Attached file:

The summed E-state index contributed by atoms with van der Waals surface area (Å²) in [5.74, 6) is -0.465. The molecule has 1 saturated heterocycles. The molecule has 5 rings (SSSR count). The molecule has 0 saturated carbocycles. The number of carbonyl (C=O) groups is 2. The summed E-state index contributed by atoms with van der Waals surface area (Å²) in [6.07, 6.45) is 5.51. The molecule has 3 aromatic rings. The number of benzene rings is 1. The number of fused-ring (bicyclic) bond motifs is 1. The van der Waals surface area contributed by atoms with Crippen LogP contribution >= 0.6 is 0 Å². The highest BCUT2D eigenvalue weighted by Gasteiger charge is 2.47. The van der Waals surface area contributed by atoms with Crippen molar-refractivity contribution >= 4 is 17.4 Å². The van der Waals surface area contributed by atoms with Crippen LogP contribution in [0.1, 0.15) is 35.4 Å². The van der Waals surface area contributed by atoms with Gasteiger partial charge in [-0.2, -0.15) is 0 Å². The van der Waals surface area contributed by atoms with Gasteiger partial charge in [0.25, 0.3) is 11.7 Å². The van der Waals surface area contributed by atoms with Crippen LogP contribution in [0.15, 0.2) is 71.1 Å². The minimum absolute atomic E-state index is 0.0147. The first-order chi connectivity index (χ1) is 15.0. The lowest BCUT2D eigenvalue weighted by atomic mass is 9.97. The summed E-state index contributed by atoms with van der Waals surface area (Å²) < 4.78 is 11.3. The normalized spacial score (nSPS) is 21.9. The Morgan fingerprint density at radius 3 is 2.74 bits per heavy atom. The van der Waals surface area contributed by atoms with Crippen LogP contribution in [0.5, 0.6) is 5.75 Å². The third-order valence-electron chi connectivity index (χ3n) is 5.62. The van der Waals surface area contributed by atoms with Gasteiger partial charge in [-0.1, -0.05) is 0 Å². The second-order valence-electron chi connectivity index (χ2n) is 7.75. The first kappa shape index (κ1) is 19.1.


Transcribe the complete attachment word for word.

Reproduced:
The summed E-state index contributed by atoms with van der Waals surface area (Å²) in [5.74, 6) is -0.465. The molecule has 1 saturated heterocycles. The molecule has 5 rings (SSSR count). The molecule has 0 saturated carbocycles. The number of carbonyl (C=O) groups is 2. The summed E-state index contributed by atoms with van der Waals surface area (Å²) in [6.07, 6.45) is 5.51. The molecule has 3 aromatic rings. The number of benzene rings is 1. The number of fused-ring (bicyclic) bond motifs is 1. The van der Waals surface area contributed by atoms with Crippen LogP contribution >= 0.6 is 0 Å². The highest BCUT2D eigenvalue weighted by Gasteiger charge is 2.47. The van der Waals surface area contributed by atoms with Crippen molar-refractivity contribution >= 4 is 17.4 Å². The van der Waals surface area contributed by atoms with Crippen LogP contribution in [0.1, 0.15) is 35.4 Å². The van der Waals surface area contributed by atoms with Gasteiger partial charge in [-0.2, -0.15) is 0 Å². The van der Waals surface area contributed by atoms with Gasteiger partial charge in [0.25, 0.3) is 11.7 Å². The van der Waals surface area contributed by atoms with Crippen LogP contribution in [0.15, 0.2) is 71.1 Å². The minimum absolute atomic E-state index is 0.0147. The first-order chi connectivity index (χ1) is 15.0. The lowest BCUT2D eigenvalue weighted by atomic mass is 9.97. The summed E-state index contributed by atoms with van der Waals surface area (Å²) < 4.78 is 11.3. The normalized spacial score (nSPS) is 21.9. The Morgan fingerprint density at radius 3 is 2.74 bits per heavy atom. The van der Waals surface area contributed by atoms with Crippen LogP contribution in [0.5, 0.6) is 5.75 Å². The third-order valence-electron chi connectivity index (χ3n) is 5.62. The van der Waals surface area contributed by atoms with Gasteiger partial charge in [-0.1, -0.05) is 0 Å². The second-order valence-electron chi connectivity index (χ2n) is 7.75. The first kappa shape index (κ1) is 19.1.